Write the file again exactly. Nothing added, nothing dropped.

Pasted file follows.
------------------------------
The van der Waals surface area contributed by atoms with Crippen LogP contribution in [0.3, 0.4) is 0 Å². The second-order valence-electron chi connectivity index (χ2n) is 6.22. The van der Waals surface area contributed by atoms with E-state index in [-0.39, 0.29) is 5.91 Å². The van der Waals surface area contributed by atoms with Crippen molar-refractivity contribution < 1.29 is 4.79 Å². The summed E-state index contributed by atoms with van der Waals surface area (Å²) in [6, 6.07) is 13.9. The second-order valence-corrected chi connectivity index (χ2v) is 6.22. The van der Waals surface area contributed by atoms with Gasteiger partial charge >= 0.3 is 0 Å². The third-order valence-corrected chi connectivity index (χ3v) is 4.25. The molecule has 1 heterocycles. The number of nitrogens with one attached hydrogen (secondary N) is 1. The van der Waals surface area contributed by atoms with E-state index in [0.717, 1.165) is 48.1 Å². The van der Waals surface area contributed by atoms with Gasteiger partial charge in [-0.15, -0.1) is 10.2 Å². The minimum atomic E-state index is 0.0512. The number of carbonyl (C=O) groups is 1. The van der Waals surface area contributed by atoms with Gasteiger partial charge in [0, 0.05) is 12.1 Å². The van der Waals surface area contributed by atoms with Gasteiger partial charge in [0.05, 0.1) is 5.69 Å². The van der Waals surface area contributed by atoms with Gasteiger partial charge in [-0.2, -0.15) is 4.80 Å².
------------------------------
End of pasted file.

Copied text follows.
The van der Waals surface area contributed by atoms with Crippen LogP contribution in [0.3, 0.4) is 0 Å². The second-order valence-electron chi connectivity index (χ2n) is 6.22. The van der Waals surface area contributed by atoms with E-state index in [-0.39, 0.29) is 5.91 Å². The van der Waals surface area contributed by atoms with Crippen molar-refractivity contribution < 1.29 is 4.79 Å². The summed E-state index contributed by atoms with van der Waals surface area (Å²) in [6, 6.07) is 13.9. The second-order valence-corrected chi connectivity index (χ2v) is 6.22. The van der Waals surface area contributed by atoms with Gasteiger partial charge >= 0.3 is 0 Å². The third-order valence-corrected chi connectivity index (χ3v) is 4.25. The molecule has 1 heterocycles. The number of nitrogens with one attached hydrogen (secondary N) is 1. The van der Waals surface area contributed by atoms with E-state index in [0.717, 1.165) is 48.1 Å². The van der Waals surface area contributed by atoms with Gasteiger partial charge in [-0.15, -0.1) is 10.2 Å². The minimum atomic E-state index is 0.0512. The number of carbonyl (C=O) groups is 1. The van der Waals surface area contributed by atoms with Gasteiger partial charge in [0, 0.05) is 12.1 Å². The van der Waals surface area contributed by atoms with Gasteiger partial charge in [0.05, 0.1) is 5.69 Å². The van der Waals surface area contributed by atoms with Gasteiger partial charge in [-0.2, -0.15) is 4.80 Å².